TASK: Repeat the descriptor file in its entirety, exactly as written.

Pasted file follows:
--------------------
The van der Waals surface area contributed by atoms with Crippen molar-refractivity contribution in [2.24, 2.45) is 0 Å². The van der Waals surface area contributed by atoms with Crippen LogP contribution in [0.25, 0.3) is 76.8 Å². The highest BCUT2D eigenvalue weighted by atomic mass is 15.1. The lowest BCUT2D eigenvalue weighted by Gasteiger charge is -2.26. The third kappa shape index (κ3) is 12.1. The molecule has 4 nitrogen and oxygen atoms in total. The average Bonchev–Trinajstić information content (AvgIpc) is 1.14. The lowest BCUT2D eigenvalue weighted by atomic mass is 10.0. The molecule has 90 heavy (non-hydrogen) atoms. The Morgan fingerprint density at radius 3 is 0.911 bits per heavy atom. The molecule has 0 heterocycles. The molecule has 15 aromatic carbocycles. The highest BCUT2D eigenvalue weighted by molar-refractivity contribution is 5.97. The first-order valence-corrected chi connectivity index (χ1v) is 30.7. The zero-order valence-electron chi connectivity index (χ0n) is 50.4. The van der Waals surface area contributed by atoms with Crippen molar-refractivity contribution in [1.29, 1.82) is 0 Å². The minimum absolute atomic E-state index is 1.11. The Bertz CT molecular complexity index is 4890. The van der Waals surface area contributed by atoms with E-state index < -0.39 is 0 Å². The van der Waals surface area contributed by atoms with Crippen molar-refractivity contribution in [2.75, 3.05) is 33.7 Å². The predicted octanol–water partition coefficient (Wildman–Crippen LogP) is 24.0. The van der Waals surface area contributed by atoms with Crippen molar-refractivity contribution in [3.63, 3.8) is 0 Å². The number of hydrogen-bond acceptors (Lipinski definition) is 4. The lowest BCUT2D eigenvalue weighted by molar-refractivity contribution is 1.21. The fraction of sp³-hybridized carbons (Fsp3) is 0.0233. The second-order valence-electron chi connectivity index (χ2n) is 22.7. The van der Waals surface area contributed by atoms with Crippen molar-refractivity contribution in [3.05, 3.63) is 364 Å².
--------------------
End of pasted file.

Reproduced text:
The van der Waals surface area contributed by atoms with Crippen molar-refractivity contribution in [2.24, 2.45) is 0 Å². The van der Waals surface area contributed by atoms with Crippen LogP contribution in [0.25, 0.3) is 76.8 Å². The highest BCUT2D eigenvalue weighted by atomic mass is 15.1. The lowest BCUT2D eigenvalue weighted by Gasteiger charge is -2.26. The third kappa shape index (κ3) is 12.1. The molecule has 4 nitrogen and oxygen atoms in total. The average Bonchev–Trinajstić information content (AvgIpc) is 1.14. The lowest BCUT2D eigenvalue weighted by atomic mass is 10.0. The molecule has 90 heavy (non-hydrogen) atoms. The Morgan fingerprint density at radius 3 is 0.911 bits per heavy atom. The molecule has 0 heterocycles. The molecule has 15 aromatic carbocycles. The highest BCUT2D eigenvalue weighted by molar-refractivity contribution is 5.97. The first-order valence-corrected chi connectivity index (χ1v) is 30.7. The zero-order valence-electron chi connectivity index (χ0n) is 50.4. The van der Waals surface area contributed by atoms with Crippen molar-refractivity contribution in [1.29, 1.82) is 0 Å². The minimum absolute atomic E-state index is 1.11. The Bertz CT molecular complexity index is 4890. The van der Waals surface area contributed by atoms with E-state index < -0.39 is 0 Å². The van der Waals surface area contributed by atoms with Crippen molar-refractivity contribution in [2.75, 3.05) is 33.7 Å². The predicted octanol–water partition coefficient (Wildman–Crippen LogP) is 24.0. The van der Waals surface area contributed by atoms with Crippen molar-refractivity contribution in [3.63, 3.8) is 0 Å². The number of hydrogen-bond acceptors (Lipinski definition) is 4. The lowest BCUT2D eigenvalue weighted by molar-refractivity contribution is 1.21. The fraction of sp³-hybridized carbons (Fsp3) is 0.0233. The second-order valence-electron chi connectivity index (χ2n) is 22.7. The van der Waals surface area contributed by atoms with Crippen molar-refractivity contribution in [3.05, 3.63) is 364 Å².